Even flimsier is appellant's third contention, about the word "felony" appearing in the instruction about the offense of evasion charged in Count 4.
At appellant's request, the word "misdemeanor" was eliminated from the instruction regarding the lesser included offense before the instruction was read to the Jury by the Court,7 but for some reason appellant did not make a timely objection to the word "felony" appearing in the description of the offense of evasion. Later as an afterthought, after the charge had been given, he objected to the word.8
The charge as given was a correct statement of the law, and it would have been otiose and burdensome for the court to repeat an intricate instruction on tax law at that late date. Moreover, the instruction as given was favorable to defendant in any event, as it clearly stated that if the jury finds the defendant not
guilty of the felony offense of attempting to evade or defeat a tax, you must then determine if the defendant is guilty or not guilty of a lesser-included offense of willful failure to file a return or pay a tax. [Italics supplied.]9
So under whatever name or legal term the jury did not know or use when finding appellant guilty under Count 4, they knew it was a lesser offense than the felony of evasion of which they did not convict him. Even without acquaintance with applicable legal terminology, they had no difficulty in accepting the commonsense idea that filing a false return was more serious than the lesser offense of simply filing no return at all for a particular year. Appellant received the benefit of this distinction. The District Court committed no error (or in any event a perfectly harmless error) in refusing to waste time repeating a correct instruction to which appellant had made no timely objection.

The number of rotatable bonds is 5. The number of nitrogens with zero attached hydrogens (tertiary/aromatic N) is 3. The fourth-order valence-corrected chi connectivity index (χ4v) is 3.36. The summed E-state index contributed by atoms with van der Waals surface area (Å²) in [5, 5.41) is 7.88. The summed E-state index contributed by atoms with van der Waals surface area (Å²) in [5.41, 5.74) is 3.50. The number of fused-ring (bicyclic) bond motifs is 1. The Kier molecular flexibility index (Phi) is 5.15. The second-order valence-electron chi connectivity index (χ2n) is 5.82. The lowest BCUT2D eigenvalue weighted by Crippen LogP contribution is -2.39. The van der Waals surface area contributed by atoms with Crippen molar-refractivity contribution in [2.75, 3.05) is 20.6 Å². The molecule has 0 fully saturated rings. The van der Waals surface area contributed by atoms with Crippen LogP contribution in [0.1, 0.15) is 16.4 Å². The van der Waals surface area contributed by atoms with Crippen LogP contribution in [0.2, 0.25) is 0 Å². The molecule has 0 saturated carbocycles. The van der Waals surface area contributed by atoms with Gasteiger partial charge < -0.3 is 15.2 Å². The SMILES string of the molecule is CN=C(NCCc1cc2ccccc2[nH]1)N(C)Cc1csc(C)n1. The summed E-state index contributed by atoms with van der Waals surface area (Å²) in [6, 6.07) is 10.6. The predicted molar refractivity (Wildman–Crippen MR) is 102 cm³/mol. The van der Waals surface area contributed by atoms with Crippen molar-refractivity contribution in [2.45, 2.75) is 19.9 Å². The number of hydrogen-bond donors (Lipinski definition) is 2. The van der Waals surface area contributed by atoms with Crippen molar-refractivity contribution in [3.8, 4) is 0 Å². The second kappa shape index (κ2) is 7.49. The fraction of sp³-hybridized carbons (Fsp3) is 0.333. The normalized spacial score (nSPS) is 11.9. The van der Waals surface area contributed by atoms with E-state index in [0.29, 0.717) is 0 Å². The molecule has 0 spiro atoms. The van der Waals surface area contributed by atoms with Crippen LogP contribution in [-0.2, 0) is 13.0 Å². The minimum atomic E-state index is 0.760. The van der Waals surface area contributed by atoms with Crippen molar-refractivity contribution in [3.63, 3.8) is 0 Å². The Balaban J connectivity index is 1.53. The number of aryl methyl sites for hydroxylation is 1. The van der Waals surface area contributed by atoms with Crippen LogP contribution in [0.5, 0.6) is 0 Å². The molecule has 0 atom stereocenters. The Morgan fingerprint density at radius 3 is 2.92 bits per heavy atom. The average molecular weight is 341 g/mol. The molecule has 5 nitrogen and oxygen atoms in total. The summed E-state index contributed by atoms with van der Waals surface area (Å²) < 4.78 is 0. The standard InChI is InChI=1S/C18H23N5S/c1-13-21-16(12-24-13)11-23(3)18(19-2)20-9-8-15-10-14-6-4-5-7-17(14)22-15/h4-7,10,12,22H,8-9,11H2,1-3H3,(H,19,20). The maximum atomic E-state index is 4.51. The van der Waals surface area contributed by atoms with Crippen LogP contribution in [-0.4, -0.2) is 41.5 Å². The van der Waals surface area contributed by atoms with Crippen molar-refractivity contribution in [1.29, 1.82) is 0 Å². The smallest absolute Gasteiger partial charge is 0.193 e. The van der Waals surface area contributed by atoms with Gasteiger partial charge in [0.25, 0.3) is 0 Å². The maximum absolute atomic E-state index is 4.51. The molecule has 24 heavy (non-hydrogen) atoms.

Accordingly, the judgment of the District Court is
The Honorable Edward Dumbauld, Senior United States District Judge, United States District Court for the Western District of Pennsylvania, sitting by designation
Counts 1-3 of the Indictment covered those years. The returns purported to be signed on November 23, 1987, and filed with the IRS on March 14, 1988
This conviction involving the year 1987 was under Count 4 of the Indictment. Appellant was found not guilty of evasion under this count, but guilty of the lesser included offense, a misdemeanor
The Honorable Frank H. Seay of the Eastern District of Oklahoma
Clark later resigned from the bar after pleading guilty to tax and racketeering charges. Appellant's brief, 9. Appellant had a pig farm near the Mexican border and his trucks may have been used hauling marijuana. Ibid., 4-5. Appellant handled large amounts of cash. Ibid., 5-8
Appellant's brief, 12-13. Appellant also contends it was error to deny an instruction about reliance on advice of counsel, and to permit the word "felony" to remain [correctly] in the instruction regarding the offense of evasion described in Count 4, with no explanation that the lesser included offense was a misdemeanor. Ibid., 19. Appellant concedes (ibid.) that "The jury does not assess punishment but only passes on the issue of guilt or innocence." [Hence that failure to explain, if error, was obviously harmless.]
Appellant's brief, 15